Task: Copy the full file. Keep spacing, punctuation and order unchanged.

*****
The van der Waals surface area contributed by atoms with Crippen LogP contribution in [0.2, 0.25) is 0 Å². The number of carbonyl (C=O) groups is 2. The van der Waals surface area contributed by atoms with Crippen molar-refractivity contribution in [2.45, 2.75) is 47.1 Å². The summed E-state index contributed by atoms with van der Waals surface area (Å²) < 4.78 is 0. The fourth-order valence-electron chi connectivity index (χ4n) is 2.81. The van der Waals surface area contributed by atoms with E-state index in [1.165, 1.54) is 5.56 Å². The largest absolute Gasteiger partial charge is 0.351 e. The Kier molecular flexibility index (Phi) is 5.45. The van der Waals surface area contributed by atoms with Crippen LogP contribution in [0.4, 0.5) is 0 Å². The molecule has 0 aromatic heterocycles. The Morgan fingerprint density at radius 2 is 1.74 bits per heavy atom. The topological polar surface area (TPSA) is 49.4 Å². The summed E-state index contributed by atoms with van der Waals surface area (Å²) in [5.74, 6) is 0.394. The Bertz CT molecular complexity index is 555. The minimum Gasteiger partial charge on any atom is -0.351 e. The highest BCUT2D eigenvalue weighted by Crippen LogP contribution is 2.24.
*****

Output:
The van der Waals surface area contributed by atoms with Crippen LogP contribution in [0.2, 0.25) is 0 Å². The number of carbonyl (C=O) groups is 2. The van der Waals surface area contributed by atoms with Crippen molar-refractivity contribution in [2.45, 2.75) is 47.1 Å². The summed E-state index contributed by atoms with van der Waals surface area (Å²) < 4.78 is 0. The fourth-order valence-electron chi connectivity index (χ4n) is 2.81. The van der Waals surface area contributed by atoms with E-state index in [1.165, 1.54) is 5.56 Å². The largest absolute Gasteiger partial charge is 0.351 e. The Kier molecular flexibility index (Phi) is 5.45. The van der Waals surface area contributed by atoms with Crippen LogP contribution in [0.4, 0.5) is 0 Å². The molecule has 0 aromatic heterocycles. The Morgan fingerprint density at radius 2 is 1.74 bits per heavy atom. The topological polar surface area (TPSA) is 49.4 Å². The summed E-state index contributed by atoms with van der Waals surface area (Å²) in [5.74, 6) is 0.394. The Bertz CT molecular complexity index is 555. The minimum Gasteiger partial charge on any atom is -0.351 e. The highest BCUT2D eigenvalue weighted by Crippen LogP contribution is 2.24.